ICD-10 Diagnosis Codes:
H16.011–Central corneal ulcer, right eye
H16.012–Central corneal ulcer, left eye
H16.013–Central corneal ulcer, bilateral
Central Corneal Ulcer
Corneal ulcers are focal white opacities/infiltrates in the corneal stroma with an overlaying epithelial defect.
Corneal ulcers usually stain with fluorescein and can be caused by any of the following organisms.
- Bacteria — the most common causes of corneal ulcers and usually caused by gram positive species
- Viral — the most common cause is herpes simplex
- Fungal — needs to be considered if the patient has had traumatic injury with vegetative matter (i.e., tree branches)
- Atypical mycobacteria — ulcers usually seen in patients with major ocular injuries or corneal grafts
- Acanthamoeba — ulcers caused by acanthamoeba are extremely painful and seen in contact lens patients with poor lens hygiene or has a history of swimming with contact lenses on
The main goal of the diagnostic evaluation in a patient with corneal ulcers is to accomplish the following:
- Determine the etiology of the ulcer
- Develop a treatment plan
- Minimize tissue loss and permanent scarring
- Manage pain and discomfort
The patient with a corneal ulcer may present the following signs and symptoms.
- Red eyes
- Decreased vision in one eye
- Mild-to-moderate discharge
- Mild, moderate, or severe eye pain
Clinical Appearance of the Cornea and Anterior Chamber
- Stain cornea with fluorescein to assess if there is a loss of epithelial tissue overlaying the infiltrate
- Assess the anterior chamber for an inflammatory reaction (i.e., cells and/or flare)
External Ocular Photography
- Document size, shape, location and depth of corneal ulcer
- Document the progress or lack of progress of a corneal ulcer
- Help plan a treatment program
Corneal ulcers can be classified based on their etiology.
Bacterial: These are the most common cause of corneal ulcers. In general corneal infections are assumed bacterial unless otherwise proven. Gram positive species are the most common culprit of bacterial ulcers. The eye will present with mucopurulent discharge. Patient symptoms can range depending on how long the eye has been infected.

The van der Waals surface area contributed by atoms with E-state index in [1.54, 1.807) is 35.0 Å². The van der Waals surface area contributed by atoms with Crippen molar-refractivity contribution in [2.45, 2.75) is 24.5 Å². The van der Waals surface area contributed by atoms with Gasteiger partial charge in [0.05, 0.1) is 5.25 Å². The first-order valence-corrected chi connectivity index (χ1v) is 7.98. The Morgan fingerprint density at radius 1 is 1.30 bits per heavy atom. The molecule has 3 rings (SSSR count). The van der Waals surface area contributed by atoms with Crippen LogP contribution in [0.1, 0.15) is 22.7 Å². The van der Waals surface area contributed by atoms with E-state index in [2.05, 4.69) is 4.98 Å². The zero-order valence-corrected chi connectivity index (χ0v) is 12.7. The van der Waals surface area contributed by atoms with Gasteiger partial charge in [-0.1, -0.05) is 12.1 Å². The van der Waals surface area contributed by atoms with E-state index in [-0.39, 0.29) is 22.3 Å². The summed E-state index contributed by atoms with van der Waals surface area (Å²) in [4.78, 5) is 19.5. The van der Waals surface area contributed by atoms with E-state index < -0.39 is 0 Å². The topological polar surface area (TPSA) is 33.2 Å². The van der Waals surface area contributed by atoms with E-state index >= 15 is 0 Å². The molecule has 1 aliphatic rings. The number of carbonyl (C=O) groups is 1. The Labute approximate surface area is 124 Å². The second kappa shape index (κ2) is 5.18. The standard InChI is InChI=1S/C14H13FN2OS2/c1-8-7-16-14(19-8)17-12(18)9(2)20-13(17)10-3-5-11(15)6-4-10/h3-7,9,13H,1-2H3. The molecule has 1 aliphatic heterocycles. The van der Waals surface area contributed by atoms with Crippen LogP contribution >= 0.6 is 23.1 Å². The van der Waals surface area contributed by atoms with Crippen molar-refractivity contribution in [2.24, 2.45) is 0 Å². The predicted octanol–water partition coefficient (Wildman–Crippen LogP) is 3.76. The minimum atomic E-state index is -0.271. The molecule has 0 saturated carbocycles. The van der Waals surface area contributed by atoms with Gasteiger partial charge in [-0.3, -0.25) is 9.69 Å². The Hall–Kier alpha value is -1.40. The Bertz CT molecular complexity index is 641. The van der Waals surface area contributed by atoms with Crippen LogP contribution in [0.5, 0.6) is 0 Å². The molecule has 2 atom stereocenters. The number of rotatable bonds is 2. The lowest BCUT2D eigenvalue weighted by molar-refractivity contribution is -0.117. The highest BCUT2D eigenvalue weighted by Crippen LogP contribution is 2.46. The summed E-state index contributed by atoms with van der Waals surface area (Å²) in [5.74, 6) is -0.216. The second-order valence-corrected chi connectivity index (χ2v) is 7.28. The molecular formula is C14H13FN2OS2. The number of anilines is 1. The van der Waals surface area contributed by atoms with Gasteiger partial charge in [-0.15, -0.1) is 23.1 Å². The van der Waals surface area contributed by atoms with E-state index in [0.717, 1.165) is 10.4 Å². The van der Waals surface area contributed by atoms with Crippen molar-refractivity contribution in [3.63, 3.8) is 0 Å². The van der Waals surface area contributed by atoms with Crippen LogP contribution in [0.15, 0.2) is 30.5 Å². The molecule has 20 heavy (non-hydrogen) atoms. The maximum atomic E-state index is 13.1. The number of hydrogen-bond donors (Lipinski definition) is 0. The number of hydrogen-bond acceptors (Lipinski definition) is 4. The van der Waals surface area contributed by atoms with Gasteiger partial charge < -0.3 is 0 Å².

Viral: Viral ulcers are usually caused by herpes simplex. The cornea will not appear as necrotic as a bacterial ulcer. The ulcer is more dendritic in nature and eyelid vesicles may also be present.
Fungal: A fungal ulcer are caused by vegetative matter (i.e. tree branches). The infiltrates have feathery borders surround by satellite lesions.
Acanthamoeba: Acanthamoeba related ulcers are extremely painful even though the overall eye looks relatively quiet in comparison to other causes of corneal ulcers. These ulcers can occur in contact lens patients with poor lens hygiene or have a history of swimming with contact lenses on.
Atypical mycobacteria: Atypical mycobacteria are not common causes of ulcers. They can be seen in patients with major ocular injuries or corneal grafts who may be exposed to resistant mycobacteria.
Pharmacological Therapy for Bacterial Corneal Ulcers
- Atropine 1% t.i.d. for severe cases
- Homatropine 5% t.i.d. for moderate cases
- Cyclopentolate 1% t.i.d. for mild cases
2. Topical antibiotic selection depends on the risk of visual loss
- Low risk of vision loss: small, non-staining fluorescein infiltrate with little to no anterior chamber reaction and minimal discharge
- Non-contact lens wearer: broad spectrum topical antibiotic like Polytrim q.i.d., third generation fluoroquinolones (Ciprofloxacin or Ofloxacin) drops q2-6h until the patient is seen for a one day follow-up
- Contact lens wearer: Tobramycin or Ciprofloxin drop q2-6h in the day and add Tobramycin or Ciprofloxin ointment at bedtime until the patient is seen for a one day follow-up
- Borderline risk: less than 1-1.5 mm peripheral infiltrate or small infiltrate with epithelial defect, mild anterior chamber reaction and moderate discharge
3. Third generation fluoroquinolones (Ciprofloxacin or Ofloxacin) drops qh around the clock until patient is seen again the next day.
- Vision threatening: larger than 1.5 mm staining infiltrate/ulcer, or infiltrate with moderate to severe anterior chamber reaction, purulent discharge or centrally located
4. Fourth generation fluoroquinolones (Vigamox, Zymar, Quixin) every 15 min for 6 hours and then every 30 minutes around the clock until patient is seen again the next day
- No contact lens wear
- Oral pain medications as needed (i.e. Acetaminophen)
- Oral fluoroquinolones (i.e. Ciprofloxacin 500 mg p.o. b.i.d) can penetrate the cornea
One Day Follow-Up
The corneal ulcer should be getting better or staying the same on the one day follow-up. If it is getting worse, check to see if compliance is an issue or if the patient is not getting enough of the drop into the eye. If compliance is not an issue and eye is still not responding, re-evaluate etiology again, consider fortified antibiotics or admission into hospital if endophthalmitis is suspected.
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The prevalence of corneal ulcer is 0.00011% of the population.
Corneal ulcer is distributed evenly throughout the population.
- Contact lens wear
- Active lifestyle involving outdoor activities
- Constant aquatic activity with contact lens wear